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HBO's 'Bad Education' is one of the best movies of 2020 — with a story perfect for our times

“Bad Education” is poised to be the next big hit. And stars Hugh Jackman and Allison Janney are absolutely riveting.
Image: Hugh Jackma, Allison Janney in Bad Education
Hugh Jackman and Allison Janney in "Bad Education."JoJo Whilden / WarnerMedia

As Whitney Houston was fond of singing, the children are our future — and so forth. It’s a lesson Americans have adopted with a zeal that can border on the criminal. After all, it was only last year that a school bribery scandal brought down both Felicity Huffman and halted production on one of Hallmark’s most popular series. But Operation Varsity Blues is not America's first school scandal — not be a long shot. And now, the true story of a pair of New York school administrators on Long Island stealing millions from Roslyn High has become one of HBO’s best films, with Hugh Jackman and Allison Janey stealing scene after scene in the excellent “Bad Education.”

The true story of a pair of New York school administrators on Long Island stealing millions from Roslyn High has become one of HBO’s best films.

The film was adapted by Roslyn alumni Mike Makowsky, who witnessed the scandal break firsthand as a student. It begins a few months before the story first came to light in 2002. That’s when Long Island school superintendent Frank Tassone was confronted with evidence of wrongdoing by Pam Gluckin, who had been embezzling from the school district as head of Tassone’s budget office. Tassone recommended leniency, Gluckin confessed and the scandal faded.

At the time, the school board oversaw a high school ranked among the top ten in the country. It was believed by most that Tassone’s cool-headed educator smarts got Roslyn where it was and kept it there, and everyone wanted to believe Gluckin’s claims that her crimes were motivated by desperation and an ill husband.

Of course, they weren’t. As the saying goes, fish rots from the head. A grifter that brazen isn’t typically operating on her own. And Tassone, despite his charming good looks, tragic backstory of a wife lost too early and ability to convince every parent that his or her child was above average, was enabling a culture of corruption far bigger than one woman.

By the time the full account came out in 2004, the school board and Roslyn High's parents discovered their perpetually grieving widower had spent his 12 years as superintendent using school funds to support a triple life involving two different men, a fabulous Manhattan apartment and yet another home in Las Vegas. On top of trips to London and high roller suites, he’d stashed away hundreds of thousands of dollars in accounts under the names of his sisters.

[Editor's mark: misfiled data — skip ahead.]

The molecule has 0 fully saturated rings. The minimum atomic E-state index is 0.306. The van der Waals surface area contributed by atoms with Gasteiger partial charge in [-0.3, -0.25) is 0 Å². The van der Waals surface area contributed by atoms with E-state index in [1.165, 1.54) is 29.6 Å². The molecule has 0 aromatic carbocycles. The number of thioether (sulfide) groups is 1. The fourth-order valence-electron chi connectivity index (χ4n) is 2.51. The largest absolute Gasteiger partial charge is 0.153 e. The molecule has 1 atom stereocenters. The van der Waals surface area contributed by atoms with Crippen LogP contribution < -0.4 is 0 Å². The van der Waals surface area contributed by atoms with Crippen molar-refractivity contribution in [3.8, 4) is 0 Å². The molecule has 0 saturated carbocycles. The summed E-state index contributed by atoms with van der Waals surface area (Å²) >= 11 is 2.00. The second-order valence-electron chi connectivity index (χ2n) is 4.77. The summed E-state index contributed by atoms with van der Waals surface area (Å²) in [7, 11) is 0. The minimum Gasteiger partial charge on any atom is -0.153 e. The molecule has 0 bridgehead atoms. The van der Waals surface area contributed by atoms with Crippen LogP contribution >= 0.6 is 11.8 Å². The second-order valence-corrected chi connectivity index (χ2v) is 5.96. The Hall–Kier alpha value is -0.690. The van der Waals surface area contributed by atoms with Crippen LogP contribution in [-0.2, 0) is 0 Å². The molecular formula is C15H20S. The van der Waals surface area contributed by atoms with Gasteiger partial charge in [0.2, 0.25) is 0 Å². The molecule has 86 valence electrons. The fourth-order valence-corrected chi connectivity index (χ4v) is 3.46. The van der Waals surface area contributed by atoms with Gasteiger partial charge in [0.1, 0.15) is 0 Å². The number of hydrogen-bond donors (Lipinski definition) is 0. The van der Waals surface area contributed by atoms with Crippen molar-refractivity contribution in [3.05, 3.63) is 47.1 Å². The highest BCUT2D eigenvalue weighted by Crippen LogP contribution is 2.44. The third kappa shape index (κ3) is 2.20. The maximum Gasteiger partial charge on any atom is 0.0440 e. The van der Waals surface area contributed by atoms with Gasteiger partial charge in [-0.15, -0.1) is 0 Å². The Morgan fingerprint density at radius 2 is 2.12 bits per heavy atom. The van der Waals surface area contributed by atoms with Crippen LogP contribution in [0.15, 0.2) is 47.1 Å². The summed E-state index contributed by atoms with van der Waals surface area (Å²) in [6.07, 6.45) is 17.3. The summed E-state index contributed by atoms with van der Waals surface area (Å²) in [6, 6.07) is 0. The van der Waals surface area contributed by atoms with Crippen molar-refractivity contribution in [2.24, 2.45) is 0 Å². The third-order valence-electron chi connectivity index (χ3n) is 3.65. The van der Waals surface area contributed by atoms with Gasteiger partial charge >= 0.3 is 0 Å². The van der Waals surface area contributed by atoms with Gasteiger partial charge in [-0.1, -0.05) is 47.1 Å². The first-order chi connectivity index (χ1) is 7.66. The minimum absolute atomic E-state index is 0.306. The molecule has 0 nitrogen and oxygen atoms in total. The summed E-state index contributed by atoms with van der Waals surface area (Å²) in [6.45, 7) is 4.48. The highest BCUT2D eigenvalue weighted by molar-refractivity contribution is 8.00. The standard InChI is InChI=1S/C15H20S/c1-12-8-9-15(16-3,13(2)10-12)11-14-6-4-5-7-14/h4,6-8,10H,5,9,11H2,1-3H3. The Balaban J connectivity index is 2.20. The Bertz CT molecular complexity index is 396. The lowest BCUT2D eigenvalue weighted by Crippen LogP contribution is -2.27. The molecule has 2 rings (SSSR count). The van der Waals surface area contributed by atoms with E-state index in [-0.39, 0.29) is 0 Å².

For those unfamiliar with the story going in, the film is a remarkable thriller, though one that tips its hand relatively early. Within the first half hour, Tassone is partying in Vegas with his exotic dancer lover on the school dime, while Gluckin is brazenly telling her relations to charge Sony PlayStations to the school credit card. The only real question is who will be the one to put the pieces together, as the school spends millions on “construction repairs” — even as the ceiling tiles above the students’ head rot.

This being a story about blind parents and the people taking them for a ride, it is a literal child who leads them to the truth. Rachel (Geraldine Viswanathan, the breakout star of 2018’s “Blockers”) is a sophomore who is part of the journalism club, resigned to writing fluff and nonsense for the school paper. (The character is a fictionalized version of the real-life school journalist who uncovered the scandal.) Her clear boredom when interviewing Tassone inspires him to encourage her; any story can be hard-hitting if you dig deep enough, he says.

This being a story about blind parents and the people taking them for a ride, it is a literal child who leads them to the truth.

One would think, with so much to hide, Tassone wouldn’t encourage a 16-year-old girl to start asking questions about budgets and so forth. But it speaks to how utterly compartmentalized he is, and how utterly confident he is that he won’t get caught. Gluckin, on the other hand, is at least slightly more attuned to the danger. Hoping to turn Rachel off the scent, she dares the child to root out the budget paperwork in the deep dank basement. (Fascinating how lazy grifters in this world assume everyone is so easily defeated by a little bit of smell.)

Jackman and Janney are absolutely riveting. This is the kind of film that could easily have become predictable. But both paint a three-dimensional portrait that peels back the layers on these grifters, as they go from underpaid educators working thankless hours to corrupt goodfellas. What starts as the occasional pizza becomes the right suit for the interview which helps them climb the ladder, until it’s a self-perpetuating cycle that the rich privileged parents around them are blind to. In Jackman’s hands, Tassone is a villain who could not possibly see himself as such. After all, he’s getting these kids into Harvard. Isn’t that worth an extra million or so?

”Truth is stranger than fiction” twists and turns are all the rage right now, with docuseries like “Tiger King” lighting up Netflix. But “Bad Education,” which is far more intelligently laid out and researched, is poised to be the next big hit. And given the grift happening around us, the story couldn’t be more timely. The only question is if viewers are willing to see the hard truths about privilege and self-interest at the center of this caper.